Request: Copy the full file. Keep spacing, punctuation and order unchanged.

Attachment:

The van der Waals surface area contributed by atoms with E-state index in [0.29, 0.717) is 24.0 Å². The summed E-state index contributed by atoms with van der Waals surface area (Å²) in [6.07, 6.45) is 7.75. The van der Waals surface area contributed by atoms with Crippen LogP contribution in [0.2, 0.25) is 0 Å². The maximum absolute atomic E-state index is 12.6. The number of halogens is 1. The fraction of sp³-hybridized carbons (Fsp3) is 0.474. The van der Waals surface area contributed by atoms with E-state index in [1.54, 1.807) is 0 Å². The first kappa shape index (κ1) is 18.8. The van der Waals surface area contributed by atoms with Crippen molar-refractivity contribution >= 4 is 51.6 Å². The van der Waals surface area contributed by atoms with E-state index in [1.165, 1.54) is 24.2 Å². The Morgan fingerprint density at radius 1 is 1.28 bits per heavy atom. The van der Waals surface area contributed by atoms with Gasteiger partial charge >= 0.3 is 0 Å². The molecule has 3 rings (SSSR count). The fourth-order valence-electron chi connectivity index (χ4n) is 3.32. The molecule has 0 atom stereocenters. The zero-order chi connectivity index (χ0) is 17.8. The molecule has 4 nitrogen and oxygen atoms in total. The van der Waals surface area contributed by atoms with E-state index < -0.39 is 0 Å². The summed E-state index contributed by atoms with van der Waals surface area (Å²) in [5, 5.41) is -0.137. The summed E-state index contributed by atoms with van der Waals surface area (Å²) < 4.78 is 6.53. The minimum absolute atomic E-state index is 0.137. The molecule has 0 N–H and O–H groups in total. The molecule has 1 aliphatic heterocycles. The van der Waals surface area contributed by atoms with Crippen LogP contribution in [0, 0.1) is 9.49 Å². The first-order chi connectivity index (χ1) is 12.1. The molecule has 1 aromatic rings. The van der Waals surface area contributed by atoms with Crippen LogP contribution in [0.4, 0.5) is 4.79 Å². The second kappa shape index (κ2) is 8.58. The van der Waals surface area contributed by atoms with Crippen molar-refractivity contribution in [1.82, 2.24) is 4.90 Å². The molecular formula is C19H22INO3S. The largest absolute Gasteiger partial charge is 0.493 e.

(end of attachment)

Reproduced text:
The van der Waals surface area contributed by atoms with E-state index in [0.29, 0.717) is 24.0 Å². The summed E-state index contributed by atoms with van der Waals surface area (Å²) in [6.07, 6.45) is 7.75. The van der Waals surface area contributed by atoms with Crippen LogP contribution in [0.2, 0.25) is 0 Å². The maximum absolute atomic E-state index is 12.6. The number of halogens is 1. The fraction of sp³-hybridized carbons (Fsp3) is 0.474. The van der Waals surface area contributed by atoms with E-state index in [1.54, 1.807) is 0 Å². The first kappa shape index (κ1) is 18.8. The van der Waals surface area contributed by atoms with Crippen molar-refractivity contribution >= 4 is 51.6 Å². The van der Waals surface area contributed by atoms with E-state index in [1.165, 1.54) is 24.2 Å². The Morgan fingerprint density at radius 1 is 1.28 bits per heavy atom. The van der Waals surface area contributed by atoms with Gasteiger partial charge >= 0.3 is 0 Å². The molecule has 3 rings (SSSR count). The fourth-order valence-electron chi connectivity index (χ4n) is 3.32. The molecule has 0 atom stereocenters. The zero-order chi connectivity index (χ0) is 17.8. The molecule has 4 nitrogen and oxygen atoms in total. The van der Waals surface area contributed by atoms with E-state index < -0.39 is 0 Å². The summed E-state index contributed by atoms with van der Waals surface area (Å²) in [5, 5.41) is -0.137. The summed E-state index contributed by atoms with van der Waals surface area (Å²) < 4.78 is 6.53. The minimum absolute atomic E-state index is 0.137. The molecule has 0 N–H and O–H groups in total. The molecule has 1 aliphatic heterocycles. The van der Waals surface area contributed by atoms with Crippen LogP contribution in [0, 0.1) is 9.49 Å². The first-order chi connectivity index (χ1) is 12.1. The molecule has 1 aromatic rings. The van der Waals surface area contributed by atoms with Crippen LogP contribution in [0.4, 0.5) is 4.79 Å². The second kappa shape index (κ2) is 8.58. The van der Waals surface area contributed by atoms with Crippen molar-refractivity contribution in [1.82, 2.24) is 4.90 Å². The molecular formula is C19H22INO3S. The largest absolute Gasteiger partial charge is 0.493 e.